the only way to quickly ramp on hard skills is to get hands on: not just building things but *thinking about how you would get a team to build that thing.* What are the "requirements"? What would you measure? How do you share specs for a non-deterministic experience? How do you design for trust?
"How would you ensure this will be a high quality experience across the breadth of use cases you're describing" and often, the response is punted to engineers -- "oh, I'll set the goal and trust engineers can figure it out." Or worse--"oh, no one minds a few hallucinations."
the reality is, just like with other products, a PM has to be able to articulate sufficient detail in goals, outcomes, and user experience to match the execution of the product with the problem they're solving. For gen AI applications, this is going to include: - prompt strategy, writing, and testing - scoping agent tasks - retrieval strategies - context management - feedback strategies - unit economics - security & prompt injection hardening - model selection - identifying and structuring sources for fine tuning - chains & agent orchestration - analytics & quality management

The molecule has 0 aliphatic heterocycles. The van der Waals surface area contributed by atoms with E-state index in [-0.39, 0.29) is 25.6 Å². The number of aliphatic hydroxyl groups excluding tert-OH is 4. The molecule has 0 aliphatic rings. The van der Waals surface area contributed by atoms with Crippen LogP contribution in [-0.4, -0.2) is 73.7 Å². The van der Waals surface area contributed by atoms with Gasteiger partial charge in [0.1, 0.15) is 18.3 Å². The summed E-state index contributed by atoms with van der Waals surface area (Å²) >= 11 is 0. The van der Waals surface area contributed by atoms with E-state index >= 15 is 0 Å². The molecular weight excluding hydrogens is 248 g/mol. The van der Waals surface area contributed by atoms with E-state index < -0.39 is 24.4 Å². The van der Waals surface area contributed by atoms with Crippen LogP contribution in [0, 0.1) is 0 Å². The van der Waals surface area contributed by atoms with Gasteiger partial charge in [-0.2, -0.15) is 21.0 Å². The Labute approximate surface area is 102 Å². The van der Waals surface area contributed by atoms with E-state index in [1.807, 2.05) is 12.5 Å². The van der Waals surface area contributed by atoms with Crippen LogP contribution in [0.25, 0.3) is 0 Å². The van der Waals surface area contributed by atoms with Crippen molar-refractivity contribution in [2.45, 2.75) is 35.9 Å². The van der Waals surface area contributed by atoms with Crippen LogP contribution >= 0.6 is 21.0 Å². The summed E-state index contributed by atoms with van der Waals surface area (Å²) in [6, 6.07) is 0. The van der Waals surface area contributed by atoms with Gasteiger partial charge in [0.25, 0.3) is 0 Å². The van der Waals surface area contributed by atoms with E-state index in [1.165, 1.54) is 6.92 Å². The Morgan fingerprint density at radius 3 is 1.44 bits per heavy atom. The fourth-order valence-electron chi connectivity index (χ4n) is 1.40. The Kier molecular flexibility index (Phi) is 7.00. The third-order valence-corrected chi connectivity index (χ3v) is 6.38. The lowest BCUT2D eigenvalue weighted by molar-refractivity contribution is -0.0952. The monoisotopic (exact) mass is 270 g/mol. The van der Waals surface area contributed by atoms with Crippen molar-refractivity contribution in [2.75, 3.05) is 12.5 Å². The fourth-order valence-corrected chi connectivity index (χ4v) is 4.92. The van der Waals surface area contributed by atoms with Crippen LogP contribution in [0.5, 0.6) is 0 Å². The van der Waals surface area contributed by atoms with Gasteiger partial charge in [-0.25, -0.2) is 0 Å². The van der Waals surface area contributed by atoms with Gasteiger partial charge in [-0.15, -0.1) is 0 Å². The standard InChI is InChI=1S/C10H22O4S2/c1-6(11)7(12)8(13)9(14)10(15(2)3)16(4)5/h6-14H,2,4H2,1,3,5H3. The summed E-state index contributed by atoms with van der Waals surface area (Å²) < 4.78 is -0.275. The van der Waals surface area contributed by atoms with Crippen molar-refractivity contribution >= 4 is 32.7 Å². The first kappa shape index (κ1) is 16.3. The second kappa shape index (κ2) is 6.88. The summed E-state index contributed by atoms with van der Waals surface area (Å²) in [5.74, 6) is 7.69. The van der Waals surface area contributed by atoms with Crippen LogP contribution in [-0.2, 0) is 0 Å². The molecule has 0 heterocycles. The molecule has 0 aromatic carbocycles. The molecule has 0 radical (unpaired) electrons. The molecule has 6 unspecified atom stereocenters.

It's super early, and I believe that product leaders that invest now in what I'll call "hard AI product skills" are going to be way ahead of the game for when these capabilities inevitably become table stakes for software companies.
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